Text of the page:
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Joe Shields
Motherboard Reviewer

Joe Shields is a Freelance writer for Tom’s Hardware US. He reviews motherboards.

  • Roland Of Gilead
    What's with the Taichi's power consumption? Way above the others!
  • cknobman
    Blows my mind there is a consumer market for $1k motherboards.
  • truerock
    Wow!!! Lots of 27-year-old technology! Like Type-A USB ports! Yea... gotta have lots of 27 year old technology on my $1,000 2023 system board!
  • coromonadalix
    In my mind they all lost, too high priced, too many M2 sockets ?? questionable i/o port layout

    But some people will still buy them to have the latest highest performance yada yada there is ....

    And it will be rendered obsolete in 2-3 months loll

    I just want a good and paractical mobo / cpu / feature pack who could last a bit
  • Warrior24_7
    Admin said:
    Both the Z790 Aorus Xtreme and MSI MEG Z790 offer the best hardware available for the platform. You get more robust power delivery, PCIe 5.0 M.2 sockets, and 40 Gbps ports. These flagship SKUs show off all that platform offers, but also come with flagship-class prices.

    Z790 Aorus Xtreme vs. MSI MEG Z790 Godlike: Flagships Fight for Supremacy : Read more

    “To be blunt here early in the article, the MSI Z790 Godlike is just too expensive to make our Best Motherboards list (though it has the features and hardware),”

    If that’s the case, what was the point of this review then? It automatically lost by default before it got started.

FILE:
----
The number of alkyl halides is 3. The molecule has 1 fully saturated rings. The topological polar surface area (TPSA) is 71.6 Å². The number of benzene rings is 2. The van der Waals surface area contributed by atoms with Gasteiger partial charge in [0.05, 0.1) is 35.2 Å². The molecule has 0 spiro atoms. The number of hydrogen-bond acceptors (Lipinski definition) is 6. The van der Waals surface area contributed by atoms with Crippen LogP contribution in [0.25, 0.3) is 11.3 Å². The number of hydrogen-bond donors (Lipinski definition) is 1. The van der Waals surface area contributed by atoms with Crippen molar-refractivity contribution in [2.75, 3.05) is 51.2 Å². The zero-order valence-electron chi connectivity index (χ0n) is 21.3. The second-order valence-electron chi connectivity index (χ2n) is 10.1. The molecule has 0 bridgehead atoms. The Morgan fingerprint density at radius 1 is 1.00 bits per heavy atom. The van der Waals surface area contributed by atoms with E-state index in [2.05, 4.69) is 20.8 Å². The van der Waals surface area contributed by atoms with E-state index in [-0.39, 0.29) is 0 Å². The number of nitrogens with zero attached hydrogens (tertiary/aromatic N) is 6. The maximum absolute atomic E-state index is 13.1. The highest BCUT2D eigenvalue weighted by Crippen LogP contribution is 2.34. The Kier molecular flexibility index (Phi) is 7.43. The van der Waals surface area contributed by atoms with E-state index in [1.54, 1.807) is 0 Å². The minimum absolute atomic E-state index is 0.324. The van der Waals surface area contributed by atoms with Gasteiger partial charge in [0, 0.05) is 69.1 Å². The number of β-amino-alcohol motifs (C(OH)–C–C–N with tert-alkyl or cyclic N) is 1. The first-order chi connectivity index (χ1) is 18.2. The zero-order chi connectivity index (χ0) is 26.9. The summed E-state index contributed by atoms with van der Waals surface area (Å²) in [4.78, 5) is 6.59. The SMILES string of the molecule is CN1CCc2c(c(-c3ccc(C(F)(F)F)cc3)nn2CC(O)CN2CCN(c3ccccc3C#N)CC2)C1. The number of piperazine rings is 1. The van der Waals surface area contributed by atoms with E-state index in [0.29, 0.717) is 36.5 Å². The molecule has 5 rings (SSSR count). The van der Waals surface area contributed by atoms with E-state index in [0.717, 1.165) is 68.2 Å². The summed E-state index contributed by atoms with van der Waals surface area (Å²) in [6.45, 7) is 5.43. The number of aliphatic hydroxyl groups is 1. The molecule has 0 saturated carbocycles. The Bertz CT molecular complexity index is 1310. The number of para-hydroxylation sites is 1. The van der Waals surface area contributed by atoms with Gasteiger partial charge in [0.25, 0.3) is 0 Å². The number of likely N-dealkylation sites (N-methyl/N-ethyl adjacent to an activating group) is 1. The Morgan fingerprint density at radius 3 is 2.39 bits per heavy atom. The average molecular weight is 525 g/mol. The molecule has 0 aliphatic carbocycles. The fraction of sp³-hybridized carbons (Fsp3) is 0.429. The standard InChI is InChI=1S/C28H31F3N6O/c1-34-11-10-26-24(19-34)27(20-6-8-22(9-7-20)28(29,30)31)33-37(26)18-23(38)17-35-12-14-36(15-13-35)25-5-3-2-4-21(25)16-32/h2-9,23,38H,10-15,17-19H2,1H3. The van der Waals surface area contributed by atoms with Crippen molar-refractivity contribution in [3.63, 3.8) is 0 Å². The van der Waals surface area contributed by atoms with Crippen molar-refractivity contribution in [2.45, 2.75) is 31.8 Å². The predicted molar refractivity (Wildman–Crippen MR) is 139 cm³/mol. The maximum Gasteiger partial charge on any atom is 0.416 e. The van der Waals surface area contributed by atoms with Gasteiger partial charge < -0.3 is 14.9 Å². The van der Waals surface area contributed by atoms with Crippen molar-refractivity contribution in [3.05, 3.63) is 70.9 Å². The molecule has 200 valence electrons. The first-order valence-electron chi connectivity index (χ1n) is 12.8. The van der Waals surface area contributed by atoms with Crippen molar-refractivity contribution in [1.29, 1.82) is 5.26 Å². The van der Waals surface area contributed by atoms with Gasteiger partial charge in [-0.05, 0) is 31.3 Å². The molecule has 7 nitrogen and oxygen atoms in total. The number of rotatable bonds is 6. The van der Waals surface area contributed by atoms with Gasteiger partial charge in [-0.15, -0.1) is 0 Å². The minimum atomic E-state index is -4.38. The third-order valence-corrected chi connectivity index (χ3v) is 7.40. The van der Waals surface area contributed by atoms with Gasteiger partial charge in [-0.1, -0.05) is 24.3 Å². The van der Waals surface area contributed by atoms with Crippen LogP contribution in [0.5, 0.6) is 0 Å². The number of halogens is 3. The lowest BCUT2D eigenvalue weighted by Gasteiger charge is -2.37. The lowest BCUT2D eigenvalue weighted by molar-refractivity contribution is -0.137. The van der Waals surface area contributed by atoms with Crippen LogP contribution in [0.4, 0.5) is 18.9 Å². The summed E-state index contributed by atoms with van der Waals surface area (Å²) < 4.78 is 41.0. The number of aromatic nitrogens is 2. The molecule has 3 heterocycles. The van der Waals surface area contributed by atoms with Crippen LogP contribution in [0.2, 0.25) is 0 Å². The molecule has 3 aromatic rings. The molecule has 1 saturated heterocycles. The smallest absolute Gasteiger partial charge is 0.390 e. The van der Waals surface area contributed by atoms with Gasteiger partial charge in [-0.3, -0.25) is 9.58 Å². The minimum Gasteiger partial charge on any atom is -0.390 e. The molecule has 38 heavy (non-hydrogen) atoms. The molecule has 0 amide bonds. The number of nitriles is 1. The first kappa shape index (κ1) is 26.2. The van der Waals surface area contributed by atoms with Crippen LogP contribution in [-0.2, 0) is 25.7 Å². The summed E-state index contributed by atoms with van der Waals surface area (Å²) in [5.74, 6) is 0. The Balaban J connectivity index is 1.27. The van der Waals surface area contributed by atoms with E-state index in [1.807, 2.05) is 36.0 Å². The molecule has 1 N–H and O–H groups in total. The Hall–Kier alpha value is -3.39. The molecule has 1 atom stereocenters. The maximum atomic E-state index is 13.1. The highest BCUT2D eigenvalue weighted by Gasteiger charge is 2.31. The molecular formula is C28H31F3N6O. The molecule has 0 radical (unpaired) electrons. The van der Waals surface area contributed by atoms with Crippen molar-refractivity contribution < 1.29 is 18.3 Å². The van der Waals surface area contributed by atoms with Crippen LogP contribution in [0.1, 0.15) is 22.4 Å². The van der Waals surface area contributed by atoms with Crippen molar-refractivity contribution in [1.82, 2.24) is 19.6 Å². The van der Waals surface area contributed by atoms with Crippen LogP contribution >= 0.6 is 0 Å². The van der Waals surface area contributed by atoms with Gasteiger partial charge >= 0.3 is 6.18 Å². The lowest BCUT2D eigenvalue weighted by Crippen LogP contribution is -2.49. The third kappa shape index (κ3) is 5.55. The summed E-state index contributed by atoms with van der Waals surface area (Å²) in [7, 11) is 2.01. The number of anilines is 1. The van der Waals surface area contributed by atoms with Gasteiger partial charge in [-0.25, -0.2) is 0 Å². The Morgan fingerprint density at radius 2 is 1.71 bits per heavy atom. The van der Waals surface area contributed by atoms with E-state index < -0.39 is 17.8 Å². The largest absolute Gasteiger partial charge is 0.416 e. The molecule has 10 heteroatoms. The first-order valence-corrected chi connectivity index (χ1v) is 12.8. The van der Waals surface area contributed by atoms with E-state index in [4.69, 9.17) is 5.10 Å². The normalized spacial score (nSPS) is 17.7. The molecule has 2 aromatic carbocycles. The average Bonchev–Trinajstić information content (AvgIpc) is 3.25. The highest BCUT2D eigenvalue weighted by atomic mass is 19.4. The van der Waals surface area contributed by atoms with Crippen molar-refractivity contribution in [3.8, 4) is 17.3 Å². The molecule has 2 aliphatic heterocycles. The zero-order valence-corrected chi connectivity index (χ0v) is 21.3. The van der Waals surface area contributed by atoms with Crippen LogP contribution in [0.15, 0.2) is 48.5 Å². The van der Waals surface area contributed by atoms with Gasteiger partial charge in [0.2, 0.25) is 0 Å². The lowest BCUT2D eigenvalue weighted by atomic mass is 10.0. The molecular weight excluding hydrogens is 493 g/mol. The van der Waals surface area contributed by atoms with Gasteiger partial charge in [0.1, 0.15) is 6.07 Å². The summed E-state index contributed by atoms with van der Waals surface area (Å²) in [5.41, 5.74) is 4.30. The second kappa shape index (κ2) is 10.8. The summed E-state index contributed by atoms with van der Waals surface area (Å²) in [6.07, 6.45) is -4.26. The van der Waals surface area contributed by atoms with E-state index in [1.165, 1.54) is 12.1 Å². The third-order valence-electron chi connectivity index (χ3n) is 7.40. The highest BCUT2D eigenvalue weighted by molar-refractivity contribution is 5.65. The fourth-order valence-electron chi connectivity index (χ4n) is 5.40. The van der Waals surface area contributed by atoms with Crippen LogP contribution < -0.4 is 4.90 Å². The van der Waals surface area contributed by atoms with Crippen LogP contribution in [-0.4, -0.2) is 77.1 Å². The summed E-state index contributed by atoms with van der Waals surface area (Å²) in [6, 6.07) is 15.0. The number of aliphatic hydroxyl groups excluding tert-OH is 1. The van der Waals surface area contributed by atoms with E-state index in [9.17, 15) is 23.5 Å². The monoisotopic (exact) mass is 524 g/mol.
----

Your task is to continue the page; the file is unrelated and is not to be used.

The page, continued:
• Warrior24_7
    coromonadalix said:
    In my mind they all lost, too high priced, too many M2 sockets ?? questionable i/o port layout

    But some people will still buy them to have the latest highest performance yada yada there is ....

    And it will be rendered obsolete in 2-3 months loll

    I just want a good and paractical mobo / cpu / feature pack who could last a bit

    Really? What would make them “obsolete” in 2-3 months?
  • mac_angel
    so, I'm confused about something. A lot of these reviews say the Z790 is PCIe Gen 5. But on Intel's website, it says PCIe Gen 4 and 3
  • sneaky_liquid
    I really don't understand your view on the pricing of high end motherboards. If you want the best or the fastest of any product, you will have to pay for it. It generally is not a budget price, it doesn't cater to that market anyways.. and thats why they make budget priced options as well. Stops worrying about the pricing and worry about the quality, if you got the best quality/performance.. you can charge whatever you want. If you think im wrong, you need to go look at the pricing these boards are actually going for and which is WAY above MSRP and thats if you can even get one.. most retailers are sold out or low on the inventory... I think you need to really reconsider how you score out high end boards.. its should most definitely not be based on price.. if it was you would still see a ton of them in stock and not selling LOL.
  • sneaky_liquid
    cknobman said:
    Blows my mind there is a consumer market for $1k motherboards.
    based on what? theres a market for high end and mid range and low end. Just like any other product...